To comply with the Postgraduate Medical Education Training
Board and the Royal College of Obstetricians and Gynecologists guidance, the British Society for Colposcopy
and Cervical Pathology (BSCCP) introduced a new assessment
method for certification. The medical education evidence, practicalities, and experience of the BSCCP Objective Structured Clinical Examination (OSCE
) are presented in this article.
The rationale behind the OSCE
has been supported by medical education literature.
The experience of those running the BSCCP OSCE
has been used to provide a theoretical basis for considerations when planning an OSCE
. The BSCCP introduced an OSCE
to confirm competency in performing colposcopy
on completion of training
in the United Kingdom. The content for the OSCE
was defined already in the BSCCP trainees' manual, and training
is delivered locally. Current evidence from medical education research was used to support the introduction of the OSCE
, including the development of a bank of OSCE
questions, the construction of the OSCE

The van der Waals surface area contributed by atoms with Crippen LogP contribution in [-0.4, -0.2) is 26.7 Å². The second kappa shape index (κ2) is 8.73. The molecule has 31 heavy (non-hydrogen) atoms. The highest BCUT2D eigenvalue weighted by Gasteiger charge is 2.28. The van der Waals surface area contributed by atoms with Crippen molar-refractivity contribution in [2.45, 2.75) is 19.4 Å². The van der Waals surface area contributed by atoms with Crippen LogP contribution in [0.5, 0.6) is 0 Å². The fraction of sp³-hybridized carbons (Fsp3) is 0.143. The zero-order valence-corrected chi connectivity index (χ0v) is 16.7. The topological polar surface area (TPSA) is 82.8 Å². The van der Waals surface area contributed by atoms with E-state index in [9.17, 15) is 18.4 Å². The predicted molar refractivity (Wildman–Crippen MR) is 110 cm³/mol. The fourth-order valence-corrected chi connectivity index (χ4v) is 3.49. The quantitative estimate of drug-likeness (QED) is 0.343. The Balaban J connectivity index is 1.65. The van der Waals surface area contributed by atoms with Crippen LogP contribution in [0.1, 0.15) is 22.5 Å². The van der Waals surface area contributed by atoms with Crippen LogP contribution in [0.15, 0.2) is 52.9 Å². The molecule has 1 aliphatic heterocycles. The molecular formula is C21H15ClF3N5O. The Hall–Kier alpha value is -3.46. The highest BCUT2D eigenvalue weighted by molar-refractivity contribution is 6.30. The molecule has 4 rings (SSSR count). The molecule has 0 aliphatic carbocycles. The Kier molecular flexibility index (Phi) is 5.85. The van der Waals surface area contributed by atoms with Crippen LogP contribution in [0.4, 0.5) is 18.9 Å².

content, and the standard setting of the examination at a level appropriate for completion of training
for both medical and nursing colposcopy
trainees. Examiners were recruited from the society membership and provided with training
. The OSCE
has been run since November 2006 to determine competency and to identify excellence.
The first OSCE
was held on November 23, 2006, and 5 OSCEs have been held to date. One hundred forty-five candidates have sat the examination. The mean pass mark for the examination was 60% (range = 58-63%). The mean pass rate for the examination was 82% (range = 76-90%).
We have developed and run an OSCE
examination for completion of training
in the joint BSCCP/Royal College of Obstetricians and Gynecologists training
program for medical and nursing trainees. This has proved to be feasible, and we are conducting an ongoing evaluation of the reliability, validity, and acceptability of this assessment